Former fixer Cohen testifies Trump approved hush money payment

Former Trump attorney Michael Cohen arrives at Manhattan Criminal Court for the trial of former US president Donald Trump for allegedly covering up hush money payments linked to extramarital affairs (ANGELA WEISS)
Former Trump attorney Michael Cohen arrives at Manhattan Criminal Court for the trial of former US president Donald Trump for allegedly covering up hush money payments linked to extramarital affairs (ANGELA WEISS)

Donald Trump's one-time fixer and the star prosecution witness at the former president's criminal trial testified Monday how the then-Republican candidate directed him to pay a porn actress to bury revelations of an alleged tryst.

Michael Cohen, who once took pride in being Trump's attack dog, methodically delivered evidence against his former boss, glancing at Trump who sat slouched at the defendant's table as the crux of the case against him was laid out.

The state of New York accuses Trump of falsifying business records to reimburse Cohen for a $130,000 hush-money payment to porn star Stormy Daniels just before the 2016 election, when her claims of a sexual encounter with Trump could have doomed his campaign.

"I spoke to Mr Trump and we expressed to him that I was going to front the money for it, for which he was appreciative," Cohen said of a conversation he and Trump's now-jailed, then-finance chief Allen Weisselberg had with the mogul.

"He stated to me, 'Don't worry, you'll get the money back'," Cohen told the court.

"I was doing everything I could and more in order to protect my boss, which was something I had done for a long time."

Cohen is critical to the prosecution's case -- but the defense is expected to rail on his credibility, having already painted him as a pathological liar.

He spent 13 months in jail and another year-and-a-half under house arrest after pleading guilty in 2018 to lying to Congress and committing financial crimes.

- 'Catastrophic' allegations -

Cohen has long acknowledged arranging the hush money payment to Daniels in exchange for her silence about the 2006 alleged sexual liaison -- a situation Cohen described as "catastrophic" and "horrible for the campaign."

Under questioning from prosecutor Susan Hoffinger, Cohen said he lied and bullied people when working as Trump's personal lawyer.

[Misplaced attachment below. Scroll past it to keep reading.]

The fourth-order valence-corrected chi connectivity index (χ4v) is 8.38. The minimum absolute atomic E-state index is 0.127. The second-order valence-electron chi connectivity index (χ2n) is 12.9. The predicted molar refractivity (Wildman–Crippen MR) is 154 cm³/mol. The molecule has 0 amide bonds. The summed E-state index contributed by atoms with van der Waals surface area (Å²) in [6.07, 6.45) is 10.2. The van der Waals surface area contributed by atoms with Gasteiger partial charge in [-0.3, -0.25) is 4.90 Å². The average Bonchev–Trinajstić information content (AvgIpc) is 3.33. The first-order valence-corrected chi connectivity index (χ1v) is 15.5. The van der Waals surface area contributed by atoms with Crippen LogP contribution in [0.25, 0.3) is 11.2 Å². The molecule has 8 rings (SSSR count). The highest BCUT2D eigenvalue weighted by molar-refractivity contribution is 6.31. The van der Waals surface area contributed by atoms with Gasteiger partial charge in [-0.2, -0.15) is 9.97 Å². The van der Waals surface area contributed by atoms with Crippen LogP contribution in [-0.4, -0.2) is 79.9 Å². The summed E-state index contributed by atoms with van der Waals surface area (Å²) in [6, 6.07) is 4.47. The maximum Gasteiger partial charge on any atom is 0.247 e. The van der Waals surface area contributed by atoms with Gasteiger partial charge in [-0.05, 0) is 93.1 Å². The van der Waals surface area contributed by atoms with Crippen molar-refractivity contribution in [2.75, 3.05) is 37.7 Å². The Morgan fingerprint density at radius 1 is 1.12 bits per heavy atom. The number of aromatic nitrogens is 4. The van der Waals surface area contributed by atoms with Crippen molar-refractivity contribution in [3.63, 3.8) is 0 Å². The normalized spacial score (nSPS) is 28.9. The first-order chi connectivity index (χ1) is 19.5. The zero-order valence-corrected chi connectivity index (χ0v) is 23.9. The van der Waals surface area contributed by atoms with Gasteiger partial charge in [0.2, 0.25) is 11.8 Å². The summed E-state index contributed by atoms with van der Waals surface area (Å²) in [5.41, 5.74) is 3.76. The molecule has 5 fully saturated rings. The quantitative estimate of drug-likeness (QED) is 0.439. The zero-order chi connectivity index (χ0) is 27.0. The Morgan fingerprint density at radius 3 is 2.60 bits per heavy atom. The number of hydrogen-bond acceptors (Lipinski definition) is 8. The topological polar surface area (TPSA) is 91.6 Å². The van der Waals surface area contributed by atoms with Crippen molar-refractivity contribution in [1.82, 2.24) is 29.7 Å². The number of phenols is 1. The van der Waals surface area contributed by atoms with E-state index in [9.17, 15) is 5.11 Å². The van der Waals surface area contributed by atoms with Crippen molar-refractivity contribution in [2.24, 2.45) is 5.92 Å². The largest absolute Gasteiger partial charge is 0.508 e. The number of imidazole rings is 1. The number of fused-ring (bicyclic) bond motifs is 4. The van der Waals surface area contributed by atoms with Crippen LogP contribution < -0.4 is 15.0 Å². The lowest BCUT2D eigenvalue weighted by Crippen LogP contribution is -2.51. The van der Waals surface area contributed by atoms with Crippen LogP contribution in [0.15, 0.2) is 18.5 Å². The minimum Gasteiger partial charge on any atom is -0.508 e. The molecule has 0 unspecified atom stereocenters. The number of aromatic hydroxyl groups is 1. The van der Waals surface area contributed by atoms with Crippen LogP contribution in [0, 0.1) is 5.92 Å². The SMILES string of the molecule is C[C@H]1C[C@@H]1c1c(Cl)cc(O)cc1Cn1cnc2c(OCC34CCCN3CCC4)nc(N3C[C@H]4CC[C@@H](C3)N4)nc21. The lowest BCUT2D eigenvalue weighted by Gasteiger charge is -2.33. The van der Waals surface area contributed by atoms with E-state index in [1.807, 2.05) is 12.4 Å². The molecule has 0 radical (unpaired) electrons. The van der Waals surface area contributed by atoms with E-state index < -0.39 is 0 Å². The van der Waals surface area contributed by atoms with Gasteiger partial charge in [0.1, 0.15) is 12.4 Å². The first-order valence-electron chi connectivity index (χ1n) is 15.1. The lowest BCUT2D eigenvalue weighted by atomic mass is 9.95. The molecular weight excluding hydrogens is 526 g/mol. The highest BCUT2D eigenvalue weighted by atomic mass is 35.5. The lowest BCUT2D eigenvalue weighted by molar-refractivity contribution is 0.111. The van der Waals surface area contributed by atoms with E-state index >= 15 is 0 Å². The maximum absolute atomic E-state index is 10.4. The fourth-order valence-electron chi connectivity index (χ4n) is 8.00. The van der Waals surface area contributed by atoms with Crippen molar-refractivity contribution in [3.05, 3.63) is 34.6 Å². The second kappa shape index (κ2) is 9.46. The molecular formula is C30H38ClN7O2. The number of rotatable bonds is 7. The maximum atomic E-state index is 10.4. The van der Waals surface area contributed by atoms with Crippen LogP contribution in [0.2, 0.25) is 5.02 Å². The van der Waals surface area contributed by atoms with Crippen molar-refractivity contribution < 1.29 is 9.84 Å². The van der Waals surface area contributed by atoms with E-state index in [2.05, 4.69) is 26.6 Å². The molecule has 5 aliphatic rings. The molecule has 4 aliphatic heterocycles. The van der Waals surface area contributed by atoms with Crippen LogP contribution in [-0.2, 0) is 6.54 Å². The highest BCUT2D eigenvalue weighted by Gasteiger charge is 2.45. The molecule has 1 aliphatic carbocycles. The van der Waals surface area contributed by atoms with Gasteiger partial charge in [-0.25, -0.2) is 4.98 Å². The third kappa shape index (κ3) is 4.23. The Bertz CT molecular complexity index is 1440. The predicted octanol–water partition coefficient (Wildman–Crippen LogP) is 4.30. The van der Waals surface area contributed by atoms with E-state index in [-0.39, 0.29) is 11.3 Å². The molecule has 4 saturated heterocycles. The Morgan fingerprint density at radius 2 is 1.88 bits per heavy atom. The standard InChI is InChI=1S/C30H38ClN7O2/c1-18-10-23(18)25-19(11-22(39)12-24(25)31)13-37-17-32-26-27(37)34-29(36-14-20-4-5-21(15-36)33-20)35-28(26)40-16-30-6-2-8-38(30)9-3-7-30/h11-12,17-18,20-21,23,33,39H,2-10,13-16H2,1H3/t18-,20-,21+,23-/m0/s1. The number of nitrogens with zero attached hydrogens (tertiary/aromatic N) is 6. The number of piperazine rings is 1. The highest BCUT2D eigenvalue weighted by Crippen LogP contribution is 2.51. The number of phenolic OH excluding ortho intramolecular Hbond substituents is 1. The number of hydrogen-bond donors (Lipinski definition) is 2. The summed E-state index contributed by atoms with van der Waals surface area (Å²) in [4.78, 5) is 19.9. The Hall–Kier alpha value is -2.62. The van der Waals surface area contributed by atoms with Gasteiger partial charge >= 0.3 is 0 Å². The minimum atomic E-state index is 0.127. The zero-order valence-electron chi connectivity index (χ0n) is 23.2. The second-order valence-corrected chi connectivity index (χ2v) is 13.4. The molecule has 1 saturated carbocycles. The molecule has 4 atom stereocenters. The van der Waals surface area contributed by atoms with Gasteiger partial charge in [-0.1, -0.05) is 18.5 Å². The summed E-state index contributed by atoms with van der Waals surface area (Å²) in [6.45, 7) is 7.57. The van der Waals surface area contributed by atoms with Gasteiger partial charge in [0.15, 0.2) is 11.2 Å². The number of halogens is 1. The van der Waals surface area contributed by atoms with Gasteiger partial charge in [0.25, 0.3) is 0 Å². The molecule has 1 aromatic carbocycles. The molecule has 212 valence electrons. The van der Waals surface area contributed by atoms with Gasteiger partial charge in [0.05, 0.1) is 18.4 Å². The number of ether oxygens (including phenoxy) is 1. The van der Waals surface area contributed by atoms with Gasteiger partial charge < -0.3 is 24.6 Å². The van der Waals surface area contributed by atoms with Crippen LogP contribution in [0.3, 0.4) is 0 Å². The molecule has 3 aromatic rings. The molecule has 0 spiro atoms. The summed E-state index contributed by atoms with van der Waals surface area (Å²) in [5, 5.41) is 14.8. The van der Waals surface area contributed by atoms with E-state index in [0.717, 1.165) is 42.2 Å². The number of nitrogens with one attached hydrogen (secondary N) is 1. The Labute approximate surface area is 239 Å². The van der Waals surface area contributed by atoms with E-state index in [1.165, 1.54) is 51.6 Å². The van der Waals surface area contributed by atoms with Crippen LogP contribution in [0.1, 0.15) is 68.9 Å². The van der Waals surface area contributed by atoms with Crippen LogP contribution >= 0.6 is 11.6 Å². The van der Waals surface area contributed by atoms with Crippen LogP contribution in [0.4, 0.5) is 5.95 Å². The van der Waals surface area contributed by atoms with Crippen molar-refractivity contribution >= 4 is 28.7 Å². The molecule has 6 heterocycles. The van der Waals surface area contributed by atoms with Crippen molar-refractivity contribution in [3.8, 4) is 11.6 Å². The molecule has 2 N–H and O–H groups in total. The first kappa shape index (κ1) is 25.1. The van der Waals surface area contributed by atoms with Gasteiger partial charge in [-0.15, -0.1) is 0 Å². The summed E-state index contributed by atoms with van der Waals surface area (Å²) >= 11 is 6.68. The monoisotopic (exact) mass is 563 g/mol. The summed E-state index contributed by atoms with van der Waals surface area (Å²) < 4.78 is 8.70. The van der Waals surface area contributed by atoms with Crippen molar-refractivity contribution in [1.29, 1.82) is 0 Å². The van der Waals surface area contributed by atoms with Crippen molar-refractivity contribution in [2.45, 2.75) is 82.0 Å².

"It was what was needed in order to accomplish the task," Cohen told the courtroom, as Trump looked on less than six months before the election in which he hopes to retake the White House.

Daniels and Trump -- under the respective pseudonyms Peggy Peterson and David Dennison -- were party to a nondisclosure agreement prepared by Cohen that has emerged in court filings.

Cohen also voiced his fury over a docked holiday bonus just before the inauguration and his repayment for the Daniels payoff being delayed.

He explained that Weisselberg hatched a plan with him to cover up the repayments in the form of a salary for legal services -- and Trump stamped his approval on the falsification.

The payment to Daniels was revealed by The Wall Street Journal in 2018 and forms the basis for the charges that Trump faces in the trial.

Cohen recalled saying to Trump that "we need to take care of it" and Trump replied "absolutely, take care of it, do it."

"'This is a disaster" Cohen claimed Trump said in response to the situation. "Women will hate me."

- 'Catch and kill' -

The ex-president's former personal counsel detailed how Trump demanded he work with one-time tabloid boss David Pecker, whose testimony Cohen corroborated, to "get control over this."

Under direct questioning, Cohen detailed a plan to purchase the lifetime rights to the story -- and also put off paying as long as possible.

"'Just get past the election because if I win it has no relevance, I'll be the president, and if I lose, I don't really care'," Cohen recalled Trump saying.

Cohen told the jury how the Trump campaign would seek to buy unflattering stories, a practice known as "catch and kill."

Last week, Daniels told jurors of the encounter she had with Trump at a celebrity golf tournament, and of the financial settlement.

Trump, 77, has vehemently denied having sex with Daniels, and his lawyers last week asked Judge Juan Merchan for a mistrial on the grounds her graphic testimony was prejudicial.

Trump, who is on trial while also campaigning to avenge his 2020 loss to President Joe Biden, could still stand in the November election and be sworn in as president if he was to be convicted and even jailed.

In addition to the New York case, Trump has been indicted in Washington and Georgia on charges of conspiring to overturn the results of the 2020 election.

He has also been charged in Florida with mishandling classified documents after leaving the White House, but that case has been postponed indefinitely.

Trump again railed to reporters after proceedings on Monday, deriding the trial as "a scam" to keep him from campaigning.

Cohen will continue his testimony Tuesday.

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